California is contemplating new ZEV requirements, making Tesla and a few competitors quite angry.
The state’s zero emission vehicle rules require automakers to sell all-electric or hydrogen fuel cell vehicles in proportion to their market share in the state. Automakers earn credits to reach those goals. Companies that exceed the standards, like Tesla Motors, can sell their extra credits to Honda and other carmakers that don’t. The rapid sales growth by Tesla and the increasing range of other EVs have the state contemplating new requirements.
California’s Air Resources Board has projected 15.4 percent market share for ZEVs by 2025. ZEV credits have been flooding the system and automakers may now be able to fulfill their requirements with as little as 6 percent of their fleets consisting of all-electric or fuel-cell vehicles, said Dan Sperling, a professor of civil engineering and environmental science at the University of California at Davis. To bring those figures back in line, the state may increase its ZEV requirement, said Sperling, who serves on the ARB board.
The prospect of such a move is angering automakers, whether they sold credits to other companies or used them for their own zero-emission compliance.
“It’s a feature of the regulation that you’re required to produce fewer cars if you invest more in technology,” said Robert Bienenfeld, assistant vice president for U.S. environmental strategy at Honda. “It’s bizarre to say we need to make the regulation more stringent because it’s working.”
Tesla sold $168.7 million in ZEV and other regulatory credits last year, and has seen its electric car sales increase significantly. Diarmuid O’Connell, Tesla’s vice president for business development, said he supports higher emission targets. But he rejects the idea of capping credit trades, which he calls “an extremely stupid idea: You’d be punishing people who are doing the most to put EVs on the road.”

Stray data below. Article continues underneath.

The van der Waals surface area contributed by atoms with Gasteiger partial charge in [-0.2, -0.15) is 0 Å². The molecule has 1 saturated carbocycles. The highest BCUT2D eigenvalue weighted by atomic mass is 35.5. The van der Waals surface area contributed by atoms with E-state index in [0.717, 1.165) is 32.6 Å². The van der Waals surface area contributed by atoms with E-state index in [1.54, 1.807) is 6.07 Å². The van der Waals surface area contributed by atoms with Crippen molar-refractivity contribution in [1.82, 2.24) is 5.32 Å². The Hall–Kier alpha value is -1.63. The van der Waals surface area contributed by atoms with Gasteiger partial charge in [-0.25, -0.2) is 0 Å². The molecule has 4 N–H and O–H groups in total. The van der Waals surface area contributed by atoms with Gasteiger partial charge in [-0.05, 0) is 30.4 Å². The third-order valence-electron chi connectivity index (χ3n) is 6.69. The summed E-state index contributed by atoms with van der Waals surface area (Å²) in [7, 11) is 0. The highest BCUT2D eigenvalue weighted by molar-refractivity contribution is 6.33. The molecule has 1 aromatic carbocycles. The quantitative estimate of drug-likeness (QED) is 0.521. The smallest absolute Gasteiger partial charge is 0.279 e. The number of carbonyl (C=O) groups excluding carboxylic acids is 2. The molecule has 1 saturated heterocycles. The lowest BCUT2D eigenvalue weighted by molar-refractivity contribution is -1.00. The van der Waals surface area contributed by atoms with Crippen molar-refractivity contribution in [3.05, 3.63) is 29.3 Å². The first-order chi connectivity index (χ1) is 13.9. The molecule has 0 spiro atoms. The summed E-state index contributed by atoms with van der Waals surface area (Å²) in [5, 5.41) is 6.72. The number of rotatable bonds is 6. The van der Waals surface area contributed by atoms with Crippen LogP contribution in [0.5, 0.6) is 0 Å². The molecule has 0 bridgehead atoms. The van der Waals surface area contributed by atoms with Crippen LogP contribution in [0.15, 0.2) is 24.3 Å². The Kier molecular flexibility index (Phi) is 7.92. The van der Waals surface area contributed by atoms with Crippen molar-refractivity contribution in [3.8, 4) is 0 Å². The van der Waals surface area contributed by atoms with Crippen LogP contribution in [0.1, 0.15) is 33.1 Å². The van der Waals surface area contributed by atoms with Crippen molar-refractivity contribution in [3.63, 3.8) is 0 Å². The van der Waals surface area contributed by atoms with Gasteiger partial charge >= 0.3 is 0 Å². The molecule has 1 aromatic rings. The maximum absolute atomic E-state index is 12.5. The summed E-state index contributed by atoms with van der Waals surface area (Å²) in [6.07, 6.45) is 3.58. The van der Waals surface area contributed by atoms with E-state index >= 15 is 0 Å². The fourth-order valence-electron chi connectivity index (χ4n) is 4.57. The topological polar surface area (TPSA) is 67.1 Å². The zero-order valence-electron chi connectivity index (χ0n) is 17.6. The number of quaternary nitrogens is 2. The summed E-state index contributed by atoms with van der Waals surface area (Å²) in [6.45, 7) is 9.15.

The potential oversupply comes as federal and California regulators begin a midterm review of their plan to boost U.S. fuel economy to a projected 54.5 miles per gallon by 2025, and cut tailpipe carbon dioxide emissions 35 percent.
“The industry asked for the midterm so we can lower the standard if necessary,’’ said ARB Chairman Mary Nichols. “We said ‘Fine, as long as there is also the possibility it can go higher.”’
Nichols said she hasn’t decided how to respond to the oversupply of credits. Some analysts say changing the rules now might spark a backlash.
“If automakers are hitting the targets and complying with the law, it’s politically untenable for the ARB to change the measuring stick,” said Eric Noble, president of CarLab, an automotive-consulting firm.
Since 1990, when the zero-emission mandate started, California has been alone among world regulators in requiring specific technologies instead of just setting pollution limits. That’s having a big impact, said Alan Baum, an independent auto analyst based in West Bloomfield, Mich.
By 2018, the number of hybrid, plug-in hybrid and all-electric models sold in the U.S. will jump to 92 from 58 this year, Baum said. Cheap gasoline drove the sale of such models and fuel-cell cars down 11.3 percent last year to 509,000. By 2018, they should rebound to 854,000, Baum said.
Volkswagen AG will play a part in the building up California’s infrastructure and clean-air mandates. The automaker agreed last week to spend more than $1 billion in the state as part of a settlement with regulators on its diesel emissions scandal. The state will use the cash to build electric and hydrogen fueling stations as well as other clean-air projects.